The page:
Tip: Suggest Improvements for the Future
It may be that, in the course of the research for your dissertation, you discover previous decisions and actions that may happen again in the future. You may want to suggest that there is such a risk in the future and that there are ways in which that risk can be guarded against. You may also want to state challenges with implementing such safeguards. For instance, in the below section, there is comment that the ECJ is, sometimes, so myopic that its stance won’t budge.
3.3.3. Future Application The ECtHR has held that a failure by a national court to make a preliminary reference to the ECJ could be a breach of Article 6 ECHR in certain circumstances. Thus, it is arguable that where similar facts to Gasser arise again, the domestic court may have to make a reference to the ECJ, and in doing so, show cogent evidence of the risk of a flagrant breach, unlike that presented to the ECJ in Gasser. In this context, the ECJ will have another chance to take human rights seriously, with the opportunity to apply Article 307 EC complementing Article 71 of the Brussels Regulation and jurisprudence both of the ECJ and ECtHR. Notwithstanding, given the ECJ’s swift dismissal of human rights concerns in Gasser in favour of the inflexible system of lis pendens, it appears unlikely that it would permit exception in the future. For the ECJ legal certainty under the Brussels regime is clearly more significant than legal certainty either through party autonomy under jurisdiction agreements or through the right to a fair hearing within a reasonable time. As Merrett notes, “[t]he ECJ simply does not see questions of jurisdiction as being concerned with private rights at all,” a stance which will need to change, particularly in light of the pressing atmosphere of today’s human rights culture. Endnotes Soc Divagsa v Spain (1993) 74 DR 274. Legal certainty is perhaps more significant under the Brussels Regulation, particularly illustrated by the addition of Article 30. Cf. A.G. Léger in Gasser, at . Merrett: 2006, p332. Hartley notes that this is perhaps not surprising given that the ECJ is more concerned with public law, and as such, should be expected to give more weight to State interests, rather than the interests of private parties (Hartley: 2005b, pp814-815.)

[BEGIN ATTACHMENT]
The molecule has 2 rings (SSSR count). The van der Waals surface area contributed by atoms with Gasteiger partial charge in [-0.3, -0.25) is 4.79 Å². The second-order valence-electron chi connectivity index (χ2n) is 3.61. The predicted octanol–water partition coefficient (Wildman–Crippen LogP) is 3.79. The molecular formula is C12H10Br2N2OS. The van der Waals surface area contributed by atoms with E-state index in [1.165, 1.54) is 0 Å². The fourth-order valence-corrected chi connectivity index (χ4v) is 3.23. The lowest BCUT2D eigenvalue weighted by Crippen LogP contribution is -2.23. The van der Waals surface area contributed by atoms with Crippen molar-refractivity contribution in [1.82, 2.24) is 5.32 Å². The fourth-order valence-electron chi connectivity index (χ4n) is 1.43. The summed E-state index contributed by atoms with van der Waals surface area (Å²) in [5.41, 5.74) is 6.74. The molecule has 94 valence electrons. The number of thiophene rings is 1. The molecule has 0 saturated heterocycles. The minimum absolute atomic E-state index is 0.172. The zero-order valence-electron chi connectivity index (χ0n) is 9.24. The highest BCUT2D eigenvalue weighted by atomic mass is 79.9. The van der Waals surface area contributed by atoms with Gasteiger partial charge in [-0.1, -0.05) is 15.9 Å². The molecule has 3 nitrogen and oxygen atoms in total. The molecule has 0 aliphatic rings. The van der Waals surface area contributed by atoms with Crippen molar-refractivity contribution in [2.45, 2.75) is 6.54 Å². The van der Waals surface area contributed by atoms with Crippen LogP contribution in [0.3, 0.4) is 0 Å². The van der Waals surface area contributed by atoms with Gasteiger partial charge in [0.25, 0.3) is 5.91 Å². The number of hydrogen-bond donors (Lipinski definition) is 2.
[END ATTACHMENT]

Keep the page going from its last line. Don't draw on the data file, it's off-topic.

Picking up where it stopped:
Take a proposition that has never been discussed and debate it
Another thing that truly separates a first class dissertation from a second class one is discussion of ideas and issues that have never before been discussed. The following is an example of such a proposition and discussion, all of which stemmed from one footnote in an academic article that said a certain proposition “had never been discussed before in the courts of the UK”. Finding this loophole was essential to the dissertation’s success.